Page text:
I can only speak about the organizations I am or have been a member of, but each of them vary in how much of a push they have made to use emerging technologies to communicate with and involve their members.

As a caveat I will say I didn’t bother looking for any presence of these organizations on MySpace. For one thing, I despise any web site that starts playing music when I visit it (let me decide if I need to be blasted with the new Avril Lavigne single), but the garish designs, clunky photo slide shows and endless posts of, “thanks for the add” remind me of the millions of wack looking Geocities sites created in the mid-to-late nineties. As the creator of a garish Toronto Raptors tribute page back then I’m as guilty as anyone. I find that services like Ning (see the Library 2.0 network) to be more promising.

CLA
Since they offered a cheap membership rate to students I became a member a few years ago. When it comes to print publications, I find that most editions of Feliciter have several articles of interest to me.

In terms of electronic communication, they do send out an e-mail newsletter every week or so, but from a design point of view it is in a font that is not easy to read on a computer screen and the spacing and layout scream, “I was designed for print and simply cut and pasted in to an electronic format.” (UPDATE April 20: Wow, a week later I get my first edition of a redesigned, graphic-rich version of the newsletter. I won’t assume my critique had anything to do with this…)

There is a CLA presence on Facebook. There are over 100 members there now with some ongoing discussions and Wall posts. Counter this with the state of the discussion boards found in the members only section of the CLA web site. There are a couple un-responded to posts but it is mostly a ghost town. This leads me to be even more convinced that well designed social networking tools like Facebook provide a forum for casual and serious interaction and the top-down control, silo-like structures that have been the method of choice for organizations like the CLA need some loosening up.

The only blog I have seen associated with the CLA is Re:Generations, which is dedicated to new academic librarians and those who want to “re-energize” academic librarianship. I guess I should not be surprised that it is the new and forward-looking members of the CLA who pushed to get this blog up, though the fact that it is the only one proves that some organisations embrace change at a more glacial pace.

One thing I notice on the CLA Facebook page and other library focused ones is that the pictures of the members seem to indicate that the participants seem to run counter to the overall demographic makeup of the profession. The 8Rs Canadian Library Human Resource Study found that nearly half are currently 50 years of age and older. It’s not surprising that the younger members of the profession would be quicker adopters of new technology but I hope it is also a sign that the voices of this portion of the library community is having its voice heard in their workplaces.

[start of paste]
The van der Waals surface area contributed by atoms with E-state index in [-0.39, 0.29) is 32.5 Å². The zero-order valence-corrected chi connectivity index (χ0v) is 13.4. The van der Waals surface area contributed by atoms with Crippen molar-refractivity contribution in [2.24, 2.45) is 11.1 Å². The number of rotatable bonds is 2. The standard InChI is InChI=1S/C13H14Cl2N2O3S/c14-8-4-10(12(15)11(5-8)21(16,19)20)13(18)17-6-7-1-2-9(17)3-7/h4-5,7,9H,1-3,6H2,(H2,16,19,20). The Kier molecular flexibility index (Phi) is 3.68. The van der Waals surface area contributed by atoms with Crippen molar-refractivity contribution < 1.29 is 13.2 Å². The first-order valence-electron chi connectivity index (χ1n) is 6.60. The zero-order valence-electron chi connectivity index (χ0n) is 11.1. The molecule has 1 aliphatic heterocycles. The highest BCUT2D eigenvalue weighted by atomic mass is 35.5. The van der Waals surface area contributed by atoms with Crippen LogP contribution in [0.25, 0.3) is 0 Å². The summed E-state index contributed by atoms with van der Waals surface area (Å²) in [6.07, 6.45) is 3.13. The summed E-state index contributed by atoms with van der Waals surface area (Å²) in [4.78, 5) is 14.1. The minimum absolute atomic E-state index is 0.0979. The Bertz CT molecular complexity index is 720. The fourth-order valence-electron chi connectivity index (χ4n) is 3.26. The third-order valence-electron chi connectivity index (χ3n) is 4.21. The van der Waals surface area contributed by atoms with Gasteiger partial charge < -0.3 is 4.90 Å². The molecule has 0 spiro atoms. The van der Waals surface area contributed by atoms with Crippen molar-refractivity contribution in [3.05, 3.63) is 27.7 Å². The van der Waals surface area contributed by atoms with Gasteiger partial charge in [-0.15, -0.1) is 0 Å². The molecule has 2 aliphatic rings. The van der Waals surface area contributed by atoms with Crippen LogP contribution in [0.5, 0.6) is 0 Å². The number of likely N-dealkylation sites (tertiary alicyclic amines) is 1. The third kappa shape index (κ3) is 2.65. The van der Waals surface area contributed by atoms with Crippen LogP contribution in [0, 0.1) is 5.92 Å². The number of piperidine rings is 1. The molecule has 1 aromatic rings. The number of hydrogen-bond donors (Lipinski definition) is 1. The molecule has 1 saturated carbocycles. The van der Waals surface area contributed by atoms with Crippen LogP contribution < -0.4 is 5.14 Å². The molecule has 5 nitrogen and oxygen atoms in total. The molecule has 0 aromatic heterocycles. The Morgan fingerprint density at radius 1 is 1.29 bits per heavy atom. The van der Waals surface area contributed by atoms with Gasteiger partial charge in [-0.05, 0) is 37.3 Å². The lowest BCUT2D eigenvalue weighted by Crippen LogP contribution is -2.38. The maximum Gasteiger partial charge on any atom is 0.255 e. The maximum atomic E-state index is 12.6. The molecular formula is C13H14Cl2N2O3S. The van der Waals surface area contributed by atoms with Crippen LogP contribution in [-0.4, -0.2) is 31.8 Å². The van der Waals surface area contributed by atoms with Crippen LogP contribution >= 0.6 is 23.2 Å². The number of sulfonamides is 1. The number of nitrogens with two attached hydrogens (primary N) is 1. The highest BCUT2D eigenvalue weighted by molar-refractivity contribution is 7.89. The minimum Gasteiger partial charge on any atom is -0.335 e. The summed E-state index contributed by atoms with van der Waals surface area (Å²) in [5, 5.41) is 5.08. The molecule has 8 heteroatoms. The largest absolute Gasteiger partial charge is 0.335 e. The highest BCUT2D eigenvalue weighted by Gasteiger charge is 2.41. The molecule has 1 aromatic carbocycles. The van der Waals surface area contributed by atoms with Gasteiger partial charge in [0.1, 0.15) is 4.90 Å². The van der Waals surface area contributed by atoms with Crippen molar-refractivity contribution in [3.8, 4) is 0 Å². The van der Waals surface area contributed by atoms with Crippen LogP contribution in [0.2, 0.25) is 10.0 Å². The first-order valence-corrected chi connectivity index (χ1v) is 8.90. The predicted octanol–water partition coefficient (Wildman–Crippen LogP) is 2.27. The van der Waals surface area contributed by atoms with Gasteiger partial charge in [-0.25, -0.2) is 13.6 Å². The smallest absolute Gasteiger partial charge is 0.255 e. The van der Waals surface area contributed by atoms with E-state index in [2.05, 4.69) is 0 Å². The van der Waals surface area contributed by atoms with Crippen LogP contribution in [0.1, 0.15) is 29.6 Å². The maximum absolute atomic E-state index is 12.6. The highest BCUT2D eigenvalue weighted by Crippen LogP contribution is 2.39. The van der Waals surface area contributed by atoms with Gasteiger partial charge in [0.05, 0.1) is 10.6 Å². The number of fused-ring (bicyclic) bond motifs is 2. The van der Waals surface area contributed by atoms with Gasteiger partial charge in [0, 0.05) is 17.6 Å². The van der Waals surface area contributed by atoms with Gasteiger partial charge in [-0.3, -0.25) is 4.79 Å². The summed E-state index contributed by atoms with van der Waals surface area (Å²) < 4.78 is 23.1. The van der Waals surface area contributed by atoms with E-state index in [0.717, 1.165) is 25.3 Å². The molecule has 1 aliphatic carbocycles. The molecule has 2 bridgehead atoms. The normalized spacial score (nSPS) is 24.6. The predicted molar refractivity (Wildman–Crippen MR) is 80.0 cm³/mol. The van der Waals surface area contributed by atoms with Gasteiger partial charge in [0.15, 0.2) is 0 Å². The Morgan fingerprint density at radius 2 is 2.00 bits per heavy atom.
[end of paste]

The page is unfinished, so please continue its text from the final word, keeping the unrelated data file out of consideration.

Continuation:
I’m not sure I will continue as a member of the CLA in the future. As a Library Technician a lot of their focus is not on issues that effect my day-in day-out work but I do like supporting a national voice for the profession.

OLA
I also joined the OLA when I was a student. Their magazine is heavily weighted towards public and school libraries so there are not many articles I find of interest in it. On the other hand there are several blogs (from OLA and their divisions) that make it easier for me to feel in the loop: OLA Headline Stories, InsideOCULA and InsideOLITA.

While their various discussion groups are not exactly hives of activity, I think the OLA and its various divisions are providing quality access points for those not on any official committees to sense they are still part of a vibrant organization. The activity on the OLA Facebook page is also very similar in level of activity to the CLA one.

OALT
The OALT is the organization that brings together my hard-working Library Technician brothers and sisters (well, since the 8Rs study found that 9 out of 10 paraprofessionals are women I’ll say mostly sisters).

I was a member for a short time while in school but I did not feel a strong incentive to renew. Unlike the CLA or OLA, the OALT does not have a prominent role as advocates for library issues in the broader society. Given the organisations smaller size and lack of prominence when it comes to much of the public’s discourse on library issues (want to confuse someone on the street, ask them what a library technician is) I don’t think it would be a good use of the organisations resources anyway.

I think that at its best the OALT functions as a central hub and meeting place (physically and virtually) for library technicians to discuss the issues they face in the workplace, share knowledge about various technologies and create a greater sense of camaraderie and community.